- Cash to close should match your most recent loan estimate
- The “Services Borrower did not shop for” are similar to what is on your loan estimate
- The “Services Borrower Did Shop for” and “Other Costs” are familiar to you. If you don’t recognize the companies or charges, ask your lender to explain what these charges are.
- Seller Credit should match the amount of closing costs the seller has agreed to pay
- Penalty fees for late payment
- Acceptance of Partial Payments
- Escrow Account Details
- Contract details section instructs that you read your note and security instruments
“Services Borrower Did Shop For” and “Other Costs”
These are the types of services that third-party providers like PropLogix will sometimes perform on behalf of the title agent or real estate lawyer to satisfy items listed in the negotiated closing costs between you and the seller and the schedule B-1 of the title commitment, which is a checklist of items needed to issue a home owner’s title insurance policy. These may include things like land surveys, HOA letters, tax certificates, and municipal lien searches.
The Note and Security Instrument
The Note, also called the promissory note, is the legal document you sign agreeing to repay your mortgage. The details covered in the note include the total amount of your loan, the interest rate (if it's an adjustable rate, this document will reflect your initial rate), the dates of payment, repayment period, what happens if you are late on your payments, and explanation of how your interest rate may change and any caps if you choose an Adjustable Rate Mortgage.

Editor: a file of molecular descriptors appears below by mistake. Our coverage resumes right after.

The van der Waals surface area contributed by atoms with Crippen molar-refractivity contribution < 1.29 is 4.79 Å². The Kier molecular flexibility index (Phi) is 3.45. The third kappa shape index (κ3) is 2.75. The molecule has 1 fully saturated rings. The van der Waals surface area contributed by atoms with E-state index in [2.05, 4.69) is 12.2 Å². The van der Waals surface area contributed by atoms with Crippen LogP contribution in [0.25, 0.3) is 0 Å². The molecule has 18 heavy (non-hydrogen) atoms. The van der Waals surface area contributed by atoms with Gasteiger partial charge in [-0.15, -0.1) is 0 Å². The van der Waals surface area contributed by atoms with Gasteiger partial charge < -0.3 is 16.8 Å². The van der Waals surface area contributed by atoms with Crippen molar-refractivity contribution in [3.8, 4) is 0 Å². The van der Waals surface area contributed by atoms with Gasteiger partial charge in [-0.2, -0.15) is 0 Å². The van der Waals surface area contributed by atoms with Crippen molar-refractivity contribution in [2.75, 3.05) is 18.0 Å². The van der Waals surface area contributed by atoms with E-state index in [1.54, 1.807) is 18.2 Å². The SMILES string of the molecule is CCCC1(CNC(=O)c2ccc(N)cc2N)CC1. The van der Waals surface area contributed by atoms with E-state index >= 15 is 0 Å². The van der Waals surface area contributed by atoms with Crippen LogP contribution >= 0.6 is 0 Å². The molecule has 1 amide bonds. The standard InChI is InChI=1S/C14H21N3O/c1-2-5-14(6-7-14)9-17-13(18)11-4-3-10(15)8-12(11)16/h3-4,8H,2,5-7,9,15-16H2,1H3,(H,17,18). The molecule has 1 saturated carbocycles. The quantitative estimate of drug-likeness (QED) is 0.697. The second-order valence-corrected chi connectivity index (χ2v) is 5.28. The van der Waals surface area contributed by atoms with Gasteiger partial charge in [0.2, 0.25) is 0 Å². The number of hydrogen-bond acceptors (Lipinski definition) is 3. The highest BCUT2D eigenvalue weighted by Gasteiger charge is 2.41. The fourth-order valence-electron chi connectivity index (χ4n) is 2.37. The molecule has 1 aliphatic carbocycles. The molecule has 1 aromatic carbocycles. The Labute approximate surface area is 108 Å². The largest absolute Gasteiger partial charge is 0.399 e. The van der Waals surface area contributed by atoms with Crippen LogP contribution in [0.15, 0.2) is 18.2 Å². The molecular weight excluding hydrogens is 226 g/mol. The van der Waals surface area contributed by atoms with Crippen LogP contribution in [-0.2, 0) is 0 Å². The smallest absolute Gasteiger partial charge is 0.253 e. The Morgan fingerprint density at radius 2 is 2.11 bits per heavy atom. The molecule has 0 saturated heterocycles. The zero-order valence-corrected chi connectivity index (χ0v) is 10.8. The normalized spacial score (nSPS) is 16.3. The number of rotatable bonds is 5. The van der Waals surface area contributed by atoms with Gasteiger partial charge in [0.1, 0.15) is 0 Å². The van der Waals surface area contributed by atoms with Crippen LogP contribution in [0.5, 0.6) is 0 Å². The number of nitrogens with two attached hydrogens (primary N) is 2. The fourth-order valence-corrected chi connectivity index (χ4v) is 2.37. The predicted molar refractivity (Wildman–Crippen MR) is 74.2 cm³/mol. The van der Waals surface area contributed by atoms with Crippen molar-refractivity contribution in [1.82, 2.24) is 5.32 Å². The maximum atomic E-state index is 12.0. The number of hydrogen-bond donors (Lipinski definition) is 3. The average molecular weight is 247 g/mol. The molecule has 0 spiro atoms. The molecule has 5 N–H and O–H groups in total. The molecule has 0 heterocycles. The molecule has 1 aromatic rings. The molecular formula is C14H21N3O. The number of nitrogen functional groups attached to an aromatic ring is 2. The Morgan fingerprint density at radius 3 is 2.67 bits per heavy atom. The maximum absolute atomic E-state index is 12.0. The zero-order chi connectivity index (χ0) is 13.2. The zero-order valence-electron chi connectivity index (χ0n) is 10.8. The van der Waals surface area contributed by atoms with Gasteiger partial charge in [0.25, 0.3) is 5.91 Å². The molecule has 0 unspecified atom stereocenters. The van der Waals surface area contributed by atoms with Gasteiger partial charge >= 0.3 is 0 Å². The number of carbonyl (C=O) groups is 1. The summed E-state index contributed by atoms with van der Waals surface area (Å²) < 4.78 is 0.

The Security Instrument, also known as the Mortgage or Deed of Trust, is the document you sign giving the lender the right to foreclose on your property if you fail to pay your mortgage according to the agreed upon terms. It explains your rights and responsibilities as a borrower, or “recipient of mortgage.”
Some rights and responsibilities to be aware of may include Occupancy, Hazardous Substances, and Acceleration. The Occupancy clause requires a buyer to “occupy, establish, and use the Property as Borrower’s principal residence” within a given time frame. If you agree to use the premises as your main place of residency but end up renting it, you could risk foreclosure. Storing hazardous materials at your home may also violate the terms of your loan and lead to foreclosure.